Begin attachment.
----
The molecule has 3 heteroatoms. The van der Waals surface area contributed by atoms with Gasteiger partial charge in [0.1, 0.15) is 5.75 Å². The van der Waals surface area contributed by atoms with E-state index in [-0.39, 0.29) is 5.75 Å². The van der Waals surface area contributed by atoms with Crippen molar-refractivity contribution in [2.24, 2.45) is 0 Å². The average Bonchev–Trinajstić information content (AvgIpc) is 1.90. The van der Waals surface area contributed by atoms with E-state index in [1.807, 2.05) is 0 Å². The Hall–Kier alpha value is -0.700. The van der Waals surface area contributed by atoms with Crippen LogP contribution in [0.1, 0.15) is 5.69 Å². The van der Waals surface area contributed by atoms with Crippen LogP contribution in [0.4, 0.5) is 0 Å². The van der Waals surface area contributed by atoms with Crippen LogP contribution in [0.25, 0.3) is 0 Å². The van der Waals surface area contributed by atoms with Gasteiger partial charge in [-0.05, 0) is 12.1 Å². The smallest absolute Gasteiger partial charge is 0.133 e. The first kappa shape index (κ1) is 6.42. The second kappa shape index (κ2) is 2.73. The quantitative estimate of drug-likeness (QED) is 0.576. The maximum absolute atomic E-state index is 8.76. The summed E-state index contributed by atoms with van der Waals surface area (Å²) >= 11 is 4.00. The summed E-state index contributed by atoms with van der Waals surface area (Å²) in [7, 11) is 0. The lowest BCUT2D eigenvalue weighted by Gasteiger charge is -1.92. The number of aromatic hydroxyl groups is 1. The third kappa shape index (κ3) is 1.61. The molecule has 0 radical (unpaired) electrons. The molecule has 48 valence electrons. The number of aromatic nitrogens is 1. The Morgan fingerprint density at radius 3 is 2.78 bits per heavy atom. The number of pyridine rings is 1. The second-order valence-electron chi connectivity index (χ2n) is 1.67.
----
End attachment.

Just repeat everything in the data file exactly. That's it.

The molecule has 3 heteroatoms. The van der Waals surface area contributed by atoms with Gasteiger partial charge in [0.1, 0.15) is 5.75 Å². The van der Waals surface area contributed by atoms with E-state index in [-0.39, 0.29) is 5.75 Å². The van der Waals surface area contributed by atoms with Crippen molar-refractivity contribution in [2.24, 2.45) is 0 Å². The average Bonchev–Trinajstić information content (AvgIpc) is 1.90. The van der Waals surface area contributed by atoms with E-state index in [1.807, 2.05) is 0 Å². The Hall–Kier alpha value is -0.700. The van der Waals surface area contributed by atoms with Crippen LogP contribution in [0.1, 0.15) is 5.69 Å². The van der Waals surface area contributed by atoms with Crippen LogP contribution in [0.4, 0.5) is 0 Å². The van der Waals surface area contributed by atoms with Crippen LogP contribution in [0.25, 0.3) is 0 Å². The van der Waals surface area contributed by atoms with Gasteiger partial charge in [-0.05, 0) is 12.1 Å². The smallest absolute Gasteiger partial charge is 0.133 e. The first kappa shape index (κ1) is 6.42. The second kappa shape index (κ2) is 2.73. The quantitative estimate of drug-likeness (QED) is 0.576. The maximum absolute atomic E-state index is 8.76. The summed E-state index contributed by atoms with van der Waals surface area (Å²) >= 11 is 4.00. The summed E-state index contributed by atoms with van der Waals surface area (Å²) in [7, 11) is 0. The lowest BCUT2D eigenvalue weighted by Gasteiger charge is -1.92. The number of aromatic hydroxyl groups is 1. The third kappa shape index (κ3) is 1.61. The molecule has 0 radical (unpaired) electrons. The molecule has 48 valence electrons. The number of aromatic nitrogens is 1. The Morgan fingerprint density at radius 3 is 2.78 bits per heavy atom. The number of pyridine rings is 1. The second-order valence-electron chi connectivity index (χ2n) is 1.67.